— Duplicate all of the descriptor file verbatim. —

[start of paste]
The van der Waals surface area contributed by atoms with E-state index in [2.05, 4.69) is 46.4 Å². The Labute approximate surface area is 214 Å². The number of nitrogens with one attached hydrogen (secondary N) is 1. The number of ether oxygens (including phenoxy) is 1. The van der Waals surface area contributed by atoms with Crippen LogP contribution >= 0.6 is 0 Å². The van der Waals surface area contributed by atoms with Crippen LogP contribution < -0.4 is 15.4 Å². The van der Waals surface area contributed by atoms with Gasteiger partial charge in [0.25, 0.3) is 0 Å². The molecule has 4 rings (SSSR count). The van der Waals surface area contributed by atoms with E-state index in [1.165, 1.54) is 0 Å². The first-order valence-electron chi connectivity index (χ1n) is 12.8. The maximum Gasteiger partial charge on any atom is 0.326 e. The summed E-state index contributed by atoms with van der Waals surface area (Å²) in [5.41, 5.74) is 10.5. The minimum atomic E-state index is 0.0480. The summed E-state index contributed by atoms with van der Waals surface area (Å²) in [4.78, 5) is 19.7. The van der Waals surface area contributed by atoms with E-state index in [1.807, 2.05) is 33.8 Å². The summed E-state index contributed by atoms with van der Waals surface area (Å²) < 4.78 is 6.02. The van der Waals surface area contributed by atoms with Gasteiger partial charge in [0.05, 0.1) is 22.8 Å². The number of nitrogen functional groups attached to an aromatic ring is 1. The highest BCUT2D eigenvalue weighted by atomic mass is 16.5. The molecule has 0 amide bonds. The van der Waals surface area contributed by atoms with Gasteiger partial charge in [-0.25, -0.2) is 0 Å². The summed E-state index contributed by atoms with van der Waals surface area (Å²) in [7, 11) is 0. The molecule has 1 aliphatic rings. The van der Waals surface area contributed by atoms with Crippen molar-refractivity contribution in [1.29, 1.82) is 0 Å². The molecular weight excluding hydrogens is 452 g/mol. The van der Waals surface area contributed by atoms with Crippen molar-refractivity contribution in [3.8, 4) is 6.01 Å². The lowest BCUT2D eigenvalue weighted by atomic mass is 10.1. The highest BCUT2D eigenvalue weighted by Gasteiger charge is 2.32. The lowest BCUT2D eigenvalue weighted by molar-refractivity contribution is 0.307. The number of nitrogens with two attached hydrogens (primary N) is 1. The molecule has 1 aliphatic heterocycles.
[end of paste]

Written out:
The van der Waals surface area contributed by atoms with E-state index in [2.05, 4.69) is 46.4 Å². The Labute approximate surface area is 214 Å². The number of nitrogens with one attached hydrogen (secondary N) is 1. The number of ether oxygens (including phenoxy) is 1. The van der Waals surface area contributed by atoms with Crippen LogP contribution >= 0.6 is 0 Å². The van der Waals surface area contributed by atoms with Crippen LogP contribution < -0.4 is 15.4 Å². The van der Waals surface area contributed by atoms with Gasteiger partial charge in [0.25, 0.3) is 0 Å². The molecule has 4 rings (SSSR count). The van der Waals surface area contributed by atoms with E-state index in [1.165, 1.54) is 0 Å². The first-order valence-electron chi connectivity index (χ1n) is 12.8. The maximum Gasteiger partial charge on any atom is 0.326 e. The summed E-state index contributed by atoms with van der Waals surface area (Å²) in [5.41, 5.74) is 10.5. The minimum atomic E-state index is 0.0480. The summed E-state index contributed by atoms with van der Waals surface area (Å²) in [4.78, 5) is 19.7. The van der Waals surface area contributed by atoms with E-state index in [1.807, 2.05) is 33.8 Å². The summed E-state index contributed by atoms with van der Waals surface area (Å²) < 4.78 is 6.02. The van der Waals surface area contributed by atoms with Gasteiger partial charge in [0.05, 0.1) is 22.8 Å². The number of nitrogen functional groups attached to an aromatic ring is 1. The highest BCUT2D eigenvalue weighted by atomic mass is 16.5. The molecule has 0 amide bonds. The van der Waals surface area contributed by atoms with Gasteiger partial charge in [-0.25, -0.2) is 0 Å². The summed E-state index contributed by atoms with van der Waals surface area (Å²) in [7, 11) is 0. The molecule has 1 aliphatic rings. The van der Waals surface area contributed by atoms with Crippen molar-refractivity contribution in [1.29, 1.82) is 0 Å². The molecular weight excluding hydrogens is 452 g/mol. The van der Waals surface area contributed by atoms with Crippen molar-refractivity contribution in [3.8, 4) is 6.01 Å². The lowest BCUT2D eigenvalue weighted by atomic mass is 10.1. The highest BCUT2D eigenvalue weighted by Gasteiger charge is 2.32. The lowest BCUT2D eigenvalue weighted by molar-refractivity contribution is 0.307. The number of nitrogens with two attached hydrogens (primary N) is 1. The molecule has 1 aliphatic heterocycles.